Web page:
and debated just hiking the half mile over there, but the snow was getting deeper and I didn’t have snow pants/snow shoes and the snow I’d been trekking in was turning to water on my clothes.  This wouldn’t end well with the wind, so I backtracked and found the Barr trail.  Here’s a view of Cameron Cone


taking it back down to the base of the Incline.  The Barr trail was much icier than I’d anticipated.  Spikes would have been helpful (but I was too stubborn to put them on and instead put up with the occasional sliding:  Thank you Yoga for the balance).


I made it back to where I’d started, but I wasn’t tired yet!!!  It was exactly 11am, so I decided to hike the Incline again.  The second go up the incline was more difficult than the first because there were a lot more people, it was warmer out (I still had on my winter coat and hat) and I was tired.  This time it took me 49 minutes to summit.  That’s the longest it’s ever taken me, and I was quite tired when I reached the top.



I immediately headed back down the trail, which was muddy now since most of the snow/ice had melted.


I made it to my truck at 12:40pm.  I checked Strava, and this was a 10 mile hike with 4500’ in elevation gain, completed in under 5 hours.  I felt great!


Here’s my relive video:   https://www.relive.cc/view/1941775243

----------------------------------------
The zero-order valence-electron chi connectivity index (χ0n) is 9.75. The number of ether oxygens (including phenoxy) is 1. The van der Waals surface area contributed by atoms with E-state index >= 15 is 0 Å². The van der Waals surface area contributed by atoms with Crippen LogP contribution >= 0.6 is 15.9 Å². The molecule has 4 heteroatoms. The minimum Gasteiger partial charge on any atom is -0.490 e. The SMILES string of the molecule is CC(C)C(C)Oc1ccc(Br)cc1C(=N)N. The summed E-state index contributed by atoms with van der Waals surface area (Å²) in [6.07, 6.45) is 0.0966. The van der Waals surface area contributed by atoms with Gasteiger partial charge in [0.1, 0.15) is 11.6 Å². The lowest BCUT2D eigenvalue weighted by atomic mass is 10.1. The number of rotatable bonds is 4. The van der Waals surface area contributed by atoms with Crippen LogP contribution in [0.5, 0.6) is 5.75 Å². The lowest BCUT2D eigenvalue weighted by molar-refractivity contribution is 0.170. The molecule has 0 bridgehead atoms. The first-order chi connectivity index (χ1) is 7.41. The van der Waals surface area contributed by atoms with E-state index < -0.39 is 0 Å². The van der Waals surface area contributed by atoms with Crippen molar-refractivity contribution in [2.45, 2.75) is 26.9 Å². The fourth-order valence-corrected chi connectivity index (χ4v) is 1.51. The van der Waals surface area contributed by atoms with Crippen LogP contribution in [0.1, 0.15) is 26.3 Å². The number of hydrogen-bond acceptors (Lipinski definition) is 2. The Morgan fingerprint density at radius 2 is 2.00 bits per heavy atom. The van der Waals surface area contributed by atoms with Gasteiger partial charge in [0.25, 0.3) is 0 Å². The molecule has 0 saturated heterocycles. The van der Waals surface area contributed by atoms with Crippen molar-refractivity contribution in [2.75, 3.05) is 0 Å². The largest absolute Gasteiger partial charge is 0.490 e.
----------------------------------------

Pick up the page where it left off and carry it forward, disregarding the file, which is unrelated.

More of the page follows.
Heizer Trail to Barr Trail


UPDATED for 2021

RT Length: 15 miles

Elevation Gain: 4300’

I hiked part of the Heizer trail earlier this year when I was a bit rushed for time, so today I decided to hike it all the way to the Barr Trail.

I parked just outside of Cascade Park (the ONLY place you’re allowed to park to hike this trail).


And began by walking down the street and up the hill to the left. Once at the top of the driveway, the trail starts to the left.


I began at 7am.  The trail conditions varied from completely clear, to covered in snow, to covered in ice.  I never needed microspikes, but they would have come in handy crossing a couple of small streams (I had them but didn’t want to take the time to put them on:  I just looked for a safer route and slipped a lot but never fell).

4 Trail Conditions

The trail had awesome signs indicating which trails were which.  I LOVE these kinds of signs!  There was no ambiguity:  I could have hiked this route without a topo map.


I hiked up the Heizer Trail, over Cascade Mountain (9387’) and down to the Manitou Reservoir and Trail 638.  This is where I lost about 2000’ in elevation (to be gained again on the way back).  There were tons of signs letting me know I was in a watershed area and to hike off trail.  From here I crossed French Creek and saw a rock painted like a fish.  I’m assuming this part of the creek usually has more water…


Shortly after crossing French Creek I came to some amazing views of Pikes Peak!  It’s wonderful how many different views this mountain offers!


The view never gets old!


From here signs indicated it was another 2.5 miles to Barr Trail, but it seemed much, much longer than that.  I got in a lot of good thinking.  After what seemed like forever I was deposited onto the Barr Trail.  Here:


Immediately I thought: NO WAY!!!  This CANNOT be where I’m supposed to end up?  I thought I was supposed to connect close to Barr Camp, and I knew just by looking at where I was it was still miles away!  I decided to hike up Barr Trail to the nearest mile marker sign.  They’re placed every half mile, so the most I’d need to hike to get an accurate accounting of where I was was only half a mile.  I hiked almost half a mile and saw this sign:  MM5!!!